Food insecure Missourians can also qualify to receive Supplemental Nutrition Assistance Program (SNAP) benefits, sometimes known as food stamps. The goal of SNAP is to provide nutrition benefits to supplement the food budget of needy families so they can purchase healthy food and move towards self-sufficiency. More than 38% of the 16,000 Pemiscot County residents and 31.4% of St. Louis City residents qualified for SNAP. And, it’s important to keep in mind that these figures are from 2018–long before we ever heard of COVID-19.
The SNAP eligibility requirements are stringent but the benefits can help tremendously in households where there’s food insecurity. For example, a family of four could receive $646 per month in food stamp benefits as long as their gross monthly income didn’t exceed $2790.00.
Share the Harvest
Hunting is a popular sport in the Show-Me State, with one of the most popular being deer hunting. More than 285,000 deer were harvested in 2019. Missouri’s Share the Harvest program helps deer hunters donate surplus venison to the needy. This program is administered by the Conservation Federation of Missouri and the Missouri Department of Conservation. Donated food is then distributed to local food pantries across the state.
Despite government-funded programs such as SNAP and the National School Lunch Program, we still have Missouri residents who aren’t able to get the food they need. Thankfully, we live in a state of generous people, with faith-based institutions, secular nonprofits, civic groups, and individuals stepping up to the plate to help those who are less fortunate. Often these are the best sources of support, because recipients don’t usually have to meet strict income guidelines and go through an application process before they can start receiving the food that they need. This is particularly the case now, when children are out of school and so many people are out of work, struggling to make ends meet.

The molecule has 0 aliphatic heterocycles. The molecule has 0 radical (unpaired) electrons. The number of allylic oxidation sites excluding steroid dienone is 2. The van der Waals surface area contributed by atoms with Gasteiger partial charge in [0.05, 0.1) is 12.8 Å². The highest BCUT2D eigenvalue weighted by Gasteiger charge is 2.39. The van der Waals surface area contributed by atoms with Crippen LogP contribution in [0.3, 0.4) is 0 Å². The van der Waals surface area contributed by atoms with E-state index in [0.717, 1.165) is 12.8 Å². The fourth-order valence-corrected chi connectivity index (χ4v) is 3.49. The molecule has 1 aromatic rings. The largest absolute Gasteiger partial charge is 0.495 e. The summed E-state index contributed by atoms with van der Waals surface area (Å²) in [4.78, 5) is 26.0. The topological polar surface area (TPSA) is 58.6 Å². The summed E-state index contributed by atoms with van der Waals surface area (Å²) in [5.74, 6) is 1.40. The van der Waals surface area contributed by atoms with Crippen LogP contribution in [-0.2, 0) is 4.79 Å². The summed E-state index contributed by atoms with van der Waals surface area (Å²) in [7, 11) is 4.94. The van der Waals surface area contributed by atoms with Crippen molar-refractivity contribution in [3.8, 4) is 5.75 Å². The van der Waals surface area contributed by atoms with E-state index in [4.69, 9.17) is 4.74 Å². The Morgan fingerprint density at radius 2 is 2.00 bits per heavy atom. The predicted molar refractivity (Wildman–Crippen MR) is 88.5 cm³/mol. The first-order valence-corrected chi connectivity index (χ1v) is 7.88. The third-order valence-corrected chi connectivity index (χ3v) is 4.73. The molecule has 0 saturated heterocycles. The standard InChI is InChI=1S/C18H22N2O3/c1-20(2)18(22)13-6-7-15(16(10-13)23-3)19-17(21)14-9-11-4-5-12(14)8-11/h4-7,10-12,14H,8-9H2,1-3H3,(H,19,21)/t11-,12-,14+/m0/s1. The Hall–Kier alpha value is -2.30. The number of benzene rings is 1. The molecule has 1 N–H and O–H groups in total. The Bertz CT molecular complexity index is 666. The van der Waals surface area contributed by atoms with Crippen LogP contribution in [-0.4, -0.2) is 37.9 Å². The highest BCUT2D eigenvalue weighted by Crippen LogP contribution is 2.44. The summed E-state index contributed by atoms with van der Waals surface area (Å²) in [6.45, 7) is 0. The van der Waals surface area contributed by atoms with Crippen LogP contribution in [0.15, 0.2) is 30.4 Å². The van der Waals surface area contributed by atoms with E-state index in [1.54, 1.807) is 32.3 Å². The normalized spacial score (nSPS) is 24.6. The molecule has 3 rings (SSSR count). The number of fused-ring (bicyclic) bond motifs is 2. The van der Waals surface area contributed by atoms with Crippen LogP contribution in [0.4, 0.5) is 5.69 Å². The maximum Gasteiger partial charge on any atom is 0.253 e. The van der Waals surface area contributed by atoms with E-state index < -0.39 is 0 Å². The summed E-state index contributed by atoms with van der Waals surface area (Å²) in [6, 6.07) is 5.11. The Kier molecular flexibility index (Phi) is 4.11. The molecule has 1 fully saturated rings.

We Can Do More
Despite the programs already in place, the fact is that some Missourians are still not getting enough to eat. That’s unacceptable. We can and should do more.
For example, we’d like to see a hunger task force established in every Missouri county committed to eradicating food insecurity. Members should represent a cross-section of the county and should include governmental agency liaisons, faith leaders, civic groups, schools district officials, farmers, business owners, and private individuals. We’d also like to see staff from our state and federal lawmakers taking an active role in these task force meetings. Voters elected them to make a positive difference in the lives of their constituents; this is one way they could do that.
No Missourian should ever worry about how they will get the food they need. Not a single one.
OneMissouri is committed to research, education, advocacy, and policy development on behalf of all Missourians.